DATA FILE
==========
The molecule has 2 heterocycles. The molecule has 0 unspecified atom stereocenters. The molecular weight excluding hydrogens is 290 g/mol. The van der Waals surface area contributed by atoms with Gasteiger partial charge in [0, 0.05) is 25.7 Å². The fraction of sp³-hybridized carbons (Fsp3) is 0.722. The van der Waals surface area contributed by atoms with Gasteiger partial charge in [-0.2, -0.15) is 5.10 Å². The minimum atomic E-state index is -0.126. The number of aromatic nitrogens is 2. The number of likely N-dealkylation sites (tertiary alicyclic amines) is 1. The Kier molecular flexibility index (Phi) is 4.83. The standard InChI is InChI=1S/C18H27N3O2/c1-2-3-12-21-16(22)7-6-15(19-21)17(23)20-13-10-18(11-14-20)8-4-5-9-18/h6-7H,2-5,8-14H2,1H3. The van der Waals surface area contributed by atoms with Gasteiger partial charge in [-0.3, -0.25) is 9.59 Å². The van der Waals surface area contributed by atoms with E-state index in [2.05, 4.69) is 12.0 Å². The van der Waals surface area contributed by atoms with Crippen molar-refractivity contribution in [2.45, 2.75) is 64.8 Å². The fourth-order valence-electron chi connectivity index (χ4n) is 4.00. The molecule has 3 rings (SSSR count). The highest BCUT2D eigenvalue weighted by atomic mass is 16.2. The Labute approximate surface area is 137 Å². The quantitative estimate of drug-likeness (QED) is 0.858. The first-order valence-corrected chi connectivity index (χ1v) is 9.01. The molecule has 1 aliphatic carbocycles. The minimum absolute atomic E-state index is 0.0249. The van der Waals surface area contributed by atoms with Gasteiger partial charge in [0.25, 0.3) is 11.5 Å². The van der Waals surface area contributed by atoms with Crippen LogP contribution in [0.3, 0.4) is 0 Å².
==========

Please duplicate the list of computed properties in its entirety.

The molecule has 2 heterocycles. The molecule has 0 unspecified atom stereocenters. The molecular weight excluding hydrogens is 290 g/mol. The van der Waals surface area contributed by atoms with Gasteiger partial charge in [0, 0.05) is 25.7 Å². The fraction of sp³-hybridized carbons (Fsp3) is 0.722. The van der Waals surface area contributed by atoms with Gasteiger partial charge in [-0.2, -0.15) is 5.10 Å². The minimum atomic E-state index is -0.126. The number of aromatic nitrogens is 2. The number of likely N-dealkylation sites (tertiary alicyclic amines) is 1. The Kier molecular flexibility index (Phi) is 4.83. The standard InChI is InChI=1S/C18H27N3O2/c1-2-3-12-21-16(22)7-6-15(19-21)17(23)20-13-10-18(11-14-20)8-4-5-9-18/h6-7H,2-5,8-14H2,1H3. The van der Waals surface area contributed by atoms with Gasteiger partial charge in [-0.3, -0.25) is 9.59 Å². The van der Waals surface area contributed by atoms with E-state index in [2.05, 4.69) is 12.0 Å². The van der Waals surface area contributed by atoms with Crippen molar-refractivity contribution in [2.45, 2.75) is 64.8 Å². The fourth-order valence-electron chi connectivity index (χ4n) is 4.00. The molecule has 3 rings (SSSR count). The highest BCUT2D eigenvalue weighted by atomic mass is 16.2. The Labute approximate surface area is 137 Å². The quantitative estimate of drug-likeness (QED) is 0.858. The first-order valence-corrected chi connectivity index (χ1v) is 9.01. The molecule has 1 aliphatic carbocycles. The minimum absolute atomic E-state index is 0.0249. The van der Waals surface area contributed by atoms with Gasteiger partial charge in [0.25, 0.3) is 11.5 Å². The van der Waals surface area contributed by atoms with Crippen LogP contribution in [0.3, 0.4) is 0 Å².